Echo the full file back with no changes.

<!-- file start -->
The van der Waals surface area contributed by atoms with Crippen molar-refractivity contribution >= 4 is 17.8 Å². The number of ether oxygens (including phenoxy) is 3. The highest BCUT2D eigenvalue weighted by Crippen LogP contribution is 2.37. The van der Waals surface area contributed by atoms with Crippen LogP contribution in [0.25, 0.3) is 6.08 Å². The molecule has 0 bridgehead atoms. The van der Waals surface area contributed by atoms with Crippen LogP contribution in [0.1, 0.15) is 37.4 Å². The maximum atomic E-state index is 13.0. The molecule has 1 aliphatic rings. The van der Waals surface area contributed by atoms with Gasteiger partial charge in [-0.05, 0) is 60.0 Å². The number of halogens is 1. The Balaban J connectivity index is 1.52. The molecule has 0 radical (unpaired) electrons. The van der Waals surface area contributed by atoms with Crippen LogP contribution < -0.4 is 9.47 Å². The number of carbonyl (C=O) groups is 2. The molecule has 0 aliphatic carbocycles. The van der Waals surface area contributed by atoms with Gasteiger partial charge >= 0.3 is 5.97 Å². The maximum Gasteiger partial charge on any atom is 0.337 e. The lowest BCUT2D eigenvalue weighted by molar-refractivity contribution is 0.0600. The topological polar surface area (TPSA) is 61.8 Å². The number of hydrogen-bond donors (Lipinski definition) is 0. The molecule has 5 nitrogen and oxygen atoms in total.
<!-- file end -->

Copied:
The van der Waals surface area contributed by atoms with Crippen molar-refractivity contribution >= 4 is 17.8 Å². The number of ether oxygens (including phenoxy) is 3. The highest BCUT2D eigenvalue weighted by Crippen LogP contribution is 2.37. The van der Waals surface area contributed by atoms with Crippen LogP contribution in [0.25, 0.3) is 6.08 Å². The molecule has 0 bridgehead atoms. The van der Waals surface area contributed by atoms with Crippen LogP contribution in [0.1, 0.15) is 37.4 Å². The maximum atomic E-state index is 13.0. The molecule has 1 aliphatic rings. The van der Waals surface area contributed by atoms with Gasteiger partial charge in [-0.05, 0) is 60.0 Å². The number of halogens is 1. The Balaban J connectivity index is 1.52. The molecule has 0 radical (unpaired) electrons. The van der Waals surface area contributed by atoms with Crippen LogP contribution < -0.4 is 9.47 Å². The number of carbonyl (C=O) groups is 2. The molecule has 0 aliphatic carbocycles. The van der Waals surface area contributed by atoms with Gasteiger partial charge >= 0.3 is 5.97 Å². The maximum Gasteiger partial charge on any atom is 0.337 e. The lowest BCUT2D eigenvalue weighted by molar-refractivity contribution is 0.0600. The topological polar surface area (TPSA) is 61.8 Å². The number of hydrogen-bond donors (Lipinski definition) is 0. The molecule has 5 nitrogen and oxygen atoms in total.